The Lily Pad surpasses the growth rate and matures much faster than a tree; because it’s a plant. This drives the cost of the cup down. Lily Pads are not a sought after material for any other product, meaning it’s more the price will go down further.

The processing needed to make a finished cardboard cup is far more expensive than the processing a Lily Pad would ever need to get to finished Lily. The Lily Pad is almost there; it just needs a little help. But a tree looks nothing like a cardboard cup so, mustn’t there be more processes to get it to a paper cup? Yes, and processes cost money.

Assuming the consumption rate increases based on the population growth, we can only imagine the price of the Lily will go up because of the economics law (Price = Supply and Demand). People who were uprooting massive piles of Lily Pads and tossing them out just to make beaches at their lakefront houses now have a reason to nurture more of them because value came to the Lily Pad. Now Instead of clearing that lake to make the beach, they would become Lily Pad Farmers because it is now another source of income. This incentive will increase the Lily Pad supply driving the cost down and since they populate much faster than a tree it will keeping their value minimal.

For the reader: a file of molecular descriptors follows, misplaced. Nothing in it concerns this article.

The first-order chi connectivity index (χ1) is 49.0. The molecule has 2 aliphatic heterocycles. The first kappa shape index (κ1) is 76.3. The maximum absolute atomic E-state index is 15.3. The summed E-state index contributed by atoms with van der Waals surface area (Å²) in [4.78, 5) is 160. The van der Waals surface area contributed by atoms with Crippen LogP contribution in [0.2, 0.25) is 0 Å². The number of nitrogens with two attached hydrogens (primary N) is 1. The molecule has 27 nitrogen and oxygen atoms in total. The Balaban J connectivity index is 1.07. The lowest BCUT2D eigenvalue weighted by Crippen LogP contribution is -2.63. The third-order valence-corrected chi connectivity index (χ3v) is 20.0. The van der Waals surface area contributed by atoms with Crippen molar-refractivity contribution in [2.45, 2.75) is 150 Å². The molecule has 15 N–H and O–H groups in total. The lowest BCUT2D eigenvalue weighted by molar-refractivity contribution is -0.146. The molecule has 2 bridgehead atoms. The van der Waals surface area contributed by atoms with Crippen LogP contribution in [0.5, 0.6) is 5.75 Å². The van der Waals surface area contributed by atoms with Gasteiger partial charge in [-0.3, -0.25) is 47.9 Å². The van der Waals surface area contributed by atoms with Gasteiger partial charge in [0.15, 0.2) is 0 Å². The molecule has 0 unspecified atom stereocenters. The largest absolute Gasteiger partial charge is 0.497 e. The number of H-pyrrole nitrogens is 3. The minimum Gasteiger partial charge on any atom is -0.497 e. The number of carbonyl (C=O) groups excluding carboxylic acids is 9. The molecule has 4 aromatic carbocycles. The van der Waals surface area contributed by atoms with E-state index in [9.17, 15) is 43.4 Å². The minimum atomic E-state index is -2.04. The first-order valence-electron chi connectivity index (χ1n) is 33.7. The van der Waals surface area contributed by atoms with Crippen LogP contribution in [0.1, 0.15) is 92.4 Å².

Since we have already decreased the cost of the cup before reaching the waste production stage through the other factors; the Lily cup has already proven to be a more cost-effective replacement of a cardboard cup.

The Lily same as the all other disposable cups would first show signs of degradation before failure. The Lily will not pour out your content on the table or on one’s self or their electronic devices if used correctly. After its expiration, it will begin to decompose having served its usefulness time period. Cups are not programmed with timers; they know not when their usefulness time is expired they just act. Even if the expiration date has not passed but signs of failure are apparent, there is no guarantee that the Lily will be safe and effective. If your Lily has/hasn’t expired or is beginning to show signs of a failure, do not use it somewhere on a picnic.